The Internet of Things is already here—just not the way you expected (#futuristgerd quoted)

“Gerd Leonhard, CEO of the Futures Agency, believes companies chasing user information “will never want less data from us, and they will find it impossible to resist the mantra of ‘yes we can and so we will,’” describing it as a “huge issue looming right in front of us.” In his estimation, it’s an issue that will need to be addressed both on individual and regulatory levels.

Currently, protections for IoT consumers are too often absent. A 2014 study of connected devices and services found that 52 percent didn’t even provide a privacy policy to inform users what can be collected and how it can be used. It’s already difficult for companies to avoid the temptation of overreaching when it comes to data; it’s even harder to prevent them from crossing the line when there is no line drawn in the first place.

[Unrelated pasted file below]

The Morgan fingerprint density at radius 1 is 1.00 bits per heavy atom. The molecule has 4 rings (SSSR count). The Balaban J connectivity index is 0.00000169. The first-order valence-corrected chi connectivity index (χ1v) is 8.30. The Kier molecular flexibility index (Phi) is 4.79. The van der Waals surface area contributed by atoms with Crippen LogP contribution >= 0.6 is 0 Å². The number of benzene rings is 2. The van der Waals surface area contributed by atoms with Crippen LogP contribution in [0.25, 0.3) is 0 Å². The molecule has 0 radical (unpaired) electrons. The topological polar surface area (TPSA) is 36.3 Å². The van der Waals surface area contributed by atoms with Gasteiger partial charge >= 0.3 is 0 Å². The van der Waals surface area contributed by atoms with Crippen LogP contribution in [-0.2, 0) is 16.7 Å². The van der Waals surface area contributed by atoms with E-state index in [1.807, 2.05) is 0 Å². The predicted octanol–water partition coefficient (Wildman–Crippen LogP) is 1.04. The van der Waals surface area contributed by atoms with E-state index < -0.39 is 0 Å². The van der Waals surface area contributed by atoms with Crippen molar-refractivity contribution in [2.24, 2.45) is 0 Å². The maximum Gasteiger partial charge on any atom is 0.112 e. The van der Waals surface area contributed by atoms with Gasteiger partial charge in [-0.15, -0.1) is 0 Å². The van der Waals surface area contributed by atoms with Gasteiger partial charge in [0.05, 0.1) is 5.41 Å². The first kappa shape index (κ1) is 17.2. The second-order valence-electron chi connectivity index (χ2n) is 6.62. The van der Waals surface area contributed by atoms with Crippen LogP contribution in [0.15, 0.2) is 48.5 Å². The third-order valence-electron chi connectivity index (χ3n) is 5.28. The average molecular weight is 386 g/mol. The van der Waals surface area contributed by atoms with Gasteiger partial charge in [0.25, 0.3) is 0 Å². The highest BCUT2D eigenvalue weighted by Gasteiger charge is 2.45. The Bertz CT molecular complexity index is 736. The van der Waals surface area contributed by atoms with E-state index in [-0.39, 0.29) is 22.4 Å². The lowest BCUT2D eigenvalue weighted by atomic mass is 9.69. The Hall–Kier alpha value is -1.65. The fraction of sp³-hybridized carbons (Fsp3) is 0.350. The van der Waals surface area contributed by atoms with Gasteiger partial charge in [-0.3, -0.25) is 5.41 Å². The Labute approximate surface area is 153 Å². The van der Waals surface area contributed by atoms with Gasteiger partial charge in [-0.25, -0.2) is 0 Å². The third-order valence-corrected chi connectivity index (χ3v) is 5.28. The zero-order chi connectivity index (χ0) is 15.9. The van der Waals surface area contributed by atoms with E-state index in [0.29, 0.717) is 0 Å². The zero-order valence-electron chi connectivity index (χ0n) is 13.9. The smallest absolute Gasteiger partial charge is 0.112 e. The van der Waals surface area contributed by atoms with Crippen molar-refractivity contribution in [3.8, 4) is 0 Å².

“The problem is similar to why oil companies were and are heavily regulated,” Leonhard says. “Data is the new oil but we have very few regulations as to who, where, when and why.””

The Internet of Things is already here—just not the way you expected
http://kernelmag.dailydot.com/issue-sections/headline-story/15404/state-of-internet-of-things-2016/
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Techno-social engineering: humans becoming pervasively programmable (Scott Allan Morrison)

“Scott Allan Morrison:  There would be nothing inherently wrong with this if we could be absolutely certain the companies that control this technology will act only in our best interests. But if not, we could all be susceptible to manipulation by powerful systems we couldn’t possibly understand. Some academics have even raised the specter of techno-social engineering and questioned whether we are moving into an age in which “humans become machine-like and pervasively programmable.”